sexta-feira, 21 de fevereiro de 2014

Obama meets Dalai Lama at White House

Obama meets Dalai Lama at White House

Meeting comes despite China's warning that spiritual leader's Washington visit will "seriously damage" relations.


China urged the US to scrap plans for the meeting [AP]
United States President Barack Obama has met exiled Tibetan spiritual leader, the Dalai Lama, at the White House in a show of concern about China's human rights practices.
The meeting was announced by the White House through Twitter on Friday. The private meeting lasted about an hour, although the Dalai Lama was not seen by White House photographers as he entered or exited the complex.
It was the third time Obama met the Dalai Lama, who the White House calls "an internationally respected religious and cultural leader". Previous meetings were in February 2010 and July 2011.
Obama's session with the Dalai Lama sent a "powerful message" with the two leaders discussing human rights, Tibet's exiled prime minister told AFP after the White House talks.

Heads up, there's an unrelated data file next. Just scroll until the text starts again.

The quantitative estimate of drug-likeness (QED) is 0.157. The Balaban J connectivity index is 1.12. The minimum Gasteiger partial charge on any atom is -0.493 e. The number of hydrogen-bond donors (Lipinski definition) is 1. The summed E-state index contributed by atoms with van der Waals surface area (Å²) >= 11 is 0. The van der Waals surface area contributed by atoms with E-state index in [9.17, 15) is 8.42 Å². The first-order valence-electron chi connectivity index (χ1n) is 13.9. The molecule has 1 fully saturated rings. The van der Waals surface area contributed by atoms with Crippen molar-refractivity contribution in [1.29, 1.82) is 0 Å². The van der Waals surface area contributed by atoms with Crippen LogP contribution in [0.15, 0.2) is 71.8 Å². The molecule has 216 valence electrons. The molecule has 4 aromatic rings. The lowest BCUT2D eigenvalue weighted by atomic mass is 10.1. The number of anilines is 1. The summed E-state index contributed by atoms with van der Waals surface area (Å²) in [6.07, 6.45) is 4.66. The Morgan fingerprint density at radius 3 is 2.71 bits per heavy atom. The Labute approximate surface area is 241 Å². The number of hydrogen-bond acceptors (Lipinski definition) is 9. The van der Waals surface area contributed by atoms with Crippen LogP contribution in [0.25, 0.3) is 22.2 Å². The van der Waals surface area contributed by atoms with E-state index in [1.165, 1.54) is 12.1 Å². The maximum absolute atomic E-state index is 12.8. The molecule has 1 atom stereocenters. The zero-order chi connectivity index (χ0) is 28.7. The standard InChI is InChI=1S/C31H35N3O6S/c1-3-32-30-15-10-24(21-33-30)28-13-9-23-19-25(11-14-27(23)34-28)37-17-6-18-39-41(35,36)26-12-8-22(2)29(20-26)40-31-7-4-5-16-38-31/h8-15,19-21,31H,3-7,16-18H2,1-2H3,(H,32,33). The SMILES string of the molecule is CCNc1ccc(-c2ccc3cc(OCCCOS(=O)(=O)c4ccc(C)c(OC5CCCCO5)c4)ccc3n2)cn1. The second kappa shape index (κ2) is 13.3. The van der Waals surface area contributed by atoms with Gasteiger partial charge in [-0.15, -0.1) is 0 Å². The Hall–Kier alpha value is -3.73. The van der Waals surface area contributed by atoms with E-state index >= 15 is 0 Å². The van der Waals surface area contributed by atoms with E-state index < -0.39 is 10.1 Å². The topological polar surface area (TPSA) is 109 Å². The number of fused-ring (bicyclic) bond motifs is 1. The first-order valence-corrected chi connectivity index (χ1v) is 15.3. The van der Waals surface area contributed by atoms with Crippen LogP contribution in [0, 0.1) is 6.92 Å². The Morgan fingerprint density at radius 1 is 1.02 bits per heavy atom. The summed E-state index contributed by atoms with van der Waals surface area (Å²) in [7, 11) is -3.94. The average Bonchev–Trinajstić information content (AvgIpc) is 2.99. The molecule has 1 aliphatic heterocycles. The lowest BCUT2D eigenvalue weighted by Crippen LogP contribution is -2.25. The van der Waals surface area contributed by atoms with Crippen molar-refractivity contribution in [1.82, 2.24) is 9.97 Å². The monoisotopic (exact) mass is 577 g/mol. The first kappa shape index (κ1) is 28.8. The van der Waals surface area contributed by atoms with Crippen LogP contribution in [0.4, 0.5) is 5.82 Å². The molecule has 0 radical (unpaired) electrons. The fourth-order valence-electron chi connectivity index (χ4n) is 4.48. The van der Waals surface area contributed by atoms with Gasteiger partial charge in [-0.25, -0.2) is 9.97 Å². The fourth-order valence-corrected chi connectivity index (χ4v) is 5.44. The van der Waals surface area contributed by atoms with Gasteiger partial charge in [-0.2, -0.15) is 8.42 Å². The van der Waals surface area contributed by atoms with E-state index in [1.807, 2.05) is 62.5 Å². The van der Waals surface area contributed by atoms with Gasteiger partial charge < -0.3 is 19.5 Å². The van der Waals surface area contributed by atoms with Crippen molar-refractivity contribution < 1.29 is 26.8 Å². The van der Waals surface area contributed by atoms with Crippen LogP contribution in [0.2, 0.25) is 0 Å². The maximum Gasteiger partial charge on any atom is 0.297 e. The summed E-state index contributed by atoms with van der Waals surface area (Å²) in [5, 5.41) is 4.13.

"It sends a very powerful message to Tibetans inside Tibet because it gives them a sense of hope that their voices are heard, even by the most powerful person in the world," Lobsang Sangay said.

[The meeting] sends a very powerful message to Tibetans inside Tibet because it gives them a sense of hope that their voices are heard
Lobsang Sangay, Tibet's exiled PM

"The respect shown to His Holiness by President Obama means a lot to Tibetans all over the world, particularly inside Tibet."
The meeting comes despite China's call for the US to scrap plans for the meeting, warning it would "seriously damage" ties between the two countries.
"The United States' arrangement for its leader to meet the Dalai would be a gross interference in China's internal affairs and is a serious violation of the norms of international relations," Chinese Foreign Ministry spokeswoman Hua Chunying said in a statement before the meeting.
While the US recognises Tibet as part of China and does not support Tibetan independence, it supports the Dalai Lama's approach for more autonomy, said Caitlin Hayden, a spokeswoman for the White House National Security Council, a day before the meeting.
"We are concerned about continuing tensions and the deteriorating human rights situation in Tibetan areas of China," Hayden said.
The US has also been concerned about a territorial dispute between China and Japan over a remote chain of islands in the East China Sea. Washington has vowed to ignore an air defense zone declared over the area by Beijing.